Gentle, on the other hand, found herself chasing all race, in a carbon copy of the 2015 race the Gold Coast’s Daniella De Francesco lead from the gun, with Sydney’s Natalie Van Coevorden in tow.
After the 1500m swim the pair had a lead of over 1:30 on Gentle, after the bike the gap to De Francesco was 46 seconds, with Van Coevorden a further 20 seconds up the road.
Gentle quickly closed the gap to De Francesco and had Van Coevorden in her sights. Van Coevorden was chasing redemption after taking a wrong turn in 2015’s race, cutting the bike course by 13km leading to her disqualification.
"I wanted to be remembered as someone other than the girl who went the wrong way," she says.
By the 5km mark of the run Gentle had claimed the lead and was on the way to securing her fourth Noosa title.
"I knew I had to take my run and do my best, traditionally it’s my strongest leg, so I had to take the positives from that," she says. "When I could see Natalie I was pleased to catch her at 5km and the last 5km I just wanted to control it until I got to the finish."
Van Coevorden will now be remembered as the girl who finished second in Noosa, with Melbourne’s Charlotte McShane running strongly to finish in third.
Gentle was thrilled to join Frodeno as the only female to win three consecutive titles, and with a total of four titles move within one of the Beijing Olympic Gold Medallists record five Noosa wins.
"It’s great, I have said a couple of times I am so privileged to have my name next to hers, she’s achieved so much more than me as an Olympic Gold Medallist and world champion multiple times.
She has set the bar so high in Australia for so long now; it’s motivating for us now to keep working and chasing her achievements," Gentle says.
1. Dan Wilson 1:49.41
2. Jacob Birtwhistle 1:49.58
3. Ryan Fisher 1:51.03
1. Ashleigh Gentle 2:02.26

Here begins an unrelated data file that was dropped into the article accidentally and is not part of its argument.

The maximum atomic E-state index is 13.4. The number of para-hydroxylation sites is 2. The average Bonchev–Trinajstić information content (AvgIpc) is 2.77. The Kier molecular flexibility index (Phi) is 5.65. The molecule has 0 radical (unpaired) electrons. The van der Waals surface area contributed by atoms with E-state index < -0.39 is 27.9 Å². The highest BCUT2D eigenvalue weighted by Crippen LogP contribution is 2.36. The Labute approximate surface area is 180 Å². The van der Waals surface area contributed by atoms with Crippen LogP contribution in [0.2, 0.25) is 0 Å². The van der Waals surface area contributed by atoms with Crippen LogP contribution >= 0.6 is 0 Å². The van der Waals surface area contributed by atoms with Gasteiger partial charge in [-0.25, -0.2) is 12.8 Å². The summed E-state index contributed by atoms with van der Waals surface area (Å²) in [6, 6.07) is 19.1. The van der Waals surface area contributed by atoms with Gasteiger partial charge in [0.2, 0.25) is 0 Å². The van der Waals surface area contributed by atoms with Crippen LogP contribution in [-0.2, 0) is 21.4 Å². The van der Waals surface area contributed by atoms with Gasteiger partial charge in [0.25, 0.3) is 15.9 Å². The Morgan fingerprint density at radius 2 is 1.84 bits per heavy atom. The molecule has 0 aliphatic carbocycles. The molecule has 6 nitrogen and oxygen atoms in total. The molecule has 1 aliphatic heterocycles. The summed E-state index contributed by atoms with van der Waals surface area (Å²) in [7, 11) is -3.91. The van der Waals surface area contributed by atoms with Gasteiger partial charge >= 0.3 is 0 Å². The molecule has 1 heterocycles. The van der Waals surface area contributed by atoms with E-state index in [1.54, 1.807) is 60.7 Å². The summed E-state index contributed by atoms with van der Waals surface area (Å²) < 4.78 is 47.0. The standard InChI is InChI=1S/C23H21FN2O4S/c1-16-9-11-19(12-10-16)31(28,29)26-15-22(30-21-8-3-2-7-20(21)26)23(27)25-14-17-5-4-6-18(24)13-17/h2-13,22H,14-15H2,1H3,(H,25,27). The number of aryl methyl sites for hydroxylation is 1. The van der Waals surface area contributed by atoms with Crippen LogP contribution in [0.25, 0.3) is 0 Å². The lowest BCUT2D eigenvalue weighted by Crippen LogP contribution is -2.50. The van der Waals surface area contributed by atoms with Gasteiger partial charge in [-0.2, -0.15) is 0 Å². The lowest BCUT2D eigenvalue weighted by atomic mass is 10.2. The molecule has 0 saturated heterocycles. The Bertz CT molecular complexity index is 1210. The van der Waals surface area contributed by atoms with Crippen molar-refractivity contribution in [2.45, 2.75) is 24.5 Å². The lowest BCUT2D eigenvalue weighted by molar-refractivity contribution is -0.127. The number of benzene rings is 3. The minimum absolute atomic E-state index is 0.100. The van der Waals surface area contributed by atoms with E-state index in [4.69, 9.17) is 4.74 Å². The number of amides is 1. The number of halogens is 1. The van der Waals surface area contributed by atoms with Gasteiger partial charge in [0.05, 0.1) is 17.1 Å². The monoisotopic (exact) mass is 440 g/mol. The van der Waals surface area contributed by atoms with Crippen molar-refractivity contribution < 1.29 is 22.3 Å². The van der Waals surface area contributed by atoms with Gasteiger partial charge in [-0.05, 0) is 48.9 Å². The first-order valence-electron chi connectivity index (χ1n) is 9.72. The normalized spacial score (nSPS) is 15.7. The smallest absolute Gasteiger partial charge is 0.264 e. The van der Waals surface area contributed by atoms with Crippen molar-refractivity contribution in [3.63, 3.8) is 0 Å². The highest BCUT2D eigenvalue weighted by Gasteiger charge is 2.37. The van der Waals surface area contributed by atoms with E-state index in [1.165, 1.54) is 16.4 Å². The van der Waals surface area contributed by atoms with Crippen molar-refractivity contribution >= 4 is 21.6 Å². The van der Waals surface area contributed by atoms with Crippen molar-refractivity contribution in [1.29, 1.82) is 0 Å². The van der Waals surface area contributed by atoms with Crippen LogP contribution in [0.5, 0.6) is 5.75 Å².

2. Natalie Van Coevorden 2:03.30
3. Charlotte McShane 2:05.03
Miyazaki ITU World Cup brings a close to the World Cup season and final titles for 2016 to Ai Ueda (JAP) and Uxio Abuin Ares (ESP)
After seven months of racing, covering ten host cities from all across the globe, and 17 gold medallists it was a fitting end to a stunning season of ITU World Cup racing at the inaugural race in Miyazaki, a stunning resort city on the south-eastern coast of Kyushu.
Jaz Hedgeland was at the front of the race from the outset in the top five out of the swim and on the bike really took control showing her talent and confidence as she continues on a rapid progression. Jaz shoulder a huge amount of work off the front and was in the lead group on the run, eventually finishing 6th on a hot and fast paced race.
“That was really, really, really hard, but I know I gave it all I had.
“I swam hard, I rode hard, I ran hard. I gave 110% from start to finish but as always there’s room for improvement, so I’m bloody keen for next season.”
Sophie Malowiecki and Felicity Sheedy-Ryan missed the front group but did not give up the fight finishing 18th and 19th
In the men’s race Matthew Robert’s lead out with American William Huffington. By the end of lap four on the bike the packs had merged and all the Aussies were there – Roberts, Matt Baker, Marcel Walkington, Kenji Nener and Drew Box.
42 hit the transition and Box was the one that stuck with the front group for three of the four laps but as the pace picked up he wasn't able to match it, finishing tenth. Baker 15th, Walkington 17, Nener 32nd and Roberts 32nd.
In the America’s Richie Cunningham finished fifth at Ironman 70.3 Los Cabos and Paul Ambrose 12. And at Ironman 70.3 Austin Joe Gambles finished fifth and Sam Appleton right behind him in sixth.